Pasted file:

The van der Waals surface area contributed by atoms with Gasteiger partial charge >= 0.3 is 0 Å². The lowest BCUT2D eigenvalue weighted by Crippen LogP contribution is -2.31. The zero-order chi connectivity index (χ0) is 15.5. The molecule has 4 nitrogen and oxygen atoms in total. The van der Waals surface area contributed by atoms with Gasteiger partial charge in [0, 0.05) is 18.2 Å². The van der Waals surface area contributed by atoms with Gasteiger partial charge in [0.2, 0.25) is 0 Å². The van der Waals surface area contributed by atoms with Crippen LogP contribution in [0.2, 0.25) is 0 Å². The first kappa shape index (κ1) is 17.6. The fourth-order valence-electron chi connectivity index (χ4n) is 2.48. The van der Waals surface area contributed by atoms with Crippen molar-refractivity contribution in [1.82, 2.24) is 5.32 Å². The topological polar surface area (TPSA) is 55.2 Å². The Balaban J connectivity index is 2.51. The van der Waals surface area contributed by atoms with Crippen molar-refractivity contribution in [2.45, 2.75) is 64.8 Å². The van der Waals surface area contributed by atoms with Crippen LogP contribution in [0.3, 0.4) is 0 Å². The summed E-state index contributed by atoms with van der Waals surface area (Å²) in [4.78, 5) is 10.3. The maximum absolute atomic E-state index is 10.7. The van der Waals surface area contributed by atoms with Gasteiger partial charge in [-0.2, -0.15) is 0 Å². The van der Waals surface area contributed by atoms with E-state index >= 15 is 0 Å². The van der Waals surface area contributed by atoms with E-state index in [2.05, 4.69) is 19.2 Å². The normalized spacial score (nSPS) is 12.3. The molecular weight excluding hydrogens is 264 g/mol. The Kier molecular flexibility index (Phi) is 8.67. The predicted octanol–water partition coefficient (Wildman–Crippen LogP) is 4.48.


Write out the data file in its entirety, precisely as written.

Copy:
The van der Waals surface area contributed by atoms with Gasteiger partial charge >= 0.3 is 0 Å². The lowest BCUT2D eigenvalue weighted by Crippen LogP contribution is -2.31. The zero-order chi connectivity index (χ0) is 15.5. The molecule has 4 nitrogen and oxygen atoms in total. The van der Waals surface area contributed by atoms with Gasteiger partial charge in [0, 0.05) is 18.2 Å². The van der Waals surface area contributed by atoms with Gasteiger partial charge in [0.2, 0.25) is 0 Å². The van der Waals surface area contributed by atoms with Crippen LogP contribution in [0.2, 0.25) is 0 Å². The first kappa shape index (κ1) is 17.6. The fourth-order valence-electron chi connectivity index (χ4n) is 2.48. The van der Waals surface area contributed by atoms with Crippen molar-refractivity contribution in [1.82, 2.24) is 5.32 Å². The topological polar surface area (TPSA) is 55.2 Å². The Balaban J connectivity index is 2.51. The van der Waals surface area contributed by atoms with Crippen molar-refractivity contribution in [2.45, 2.75) is 64.8 Å². The van der Waals surface area contributed by atoms with Crippen LogP contribution in [0.3, 0.4) is 0 Å². The summed E-state index contributed by atoms with van der Waals surface area (Å²) in [4.78, 5) is 10.3. The maximum absolute atomic E-state index is 10.7. The van der Waals surface area contributed by atoms with Gasteiger partial charge in [-0.2, -0.15) is 0 Å². The van der Waals surface area contributed by atoms with E-state index >= 15 is 0 Å². The van der Waals surface area contributed by atoms with E-state index in [2.05, 4.69) is 19.2 Å². The normalized spacial score (nSPS) is 12.3. The molecular weight excluding hydrogens is 264 g/mol. The Kier molecular flexibility index (Phi) is 8.67. The predicted octanol–water partition coefficient (Wildman–Crippen LogP) is 4.48.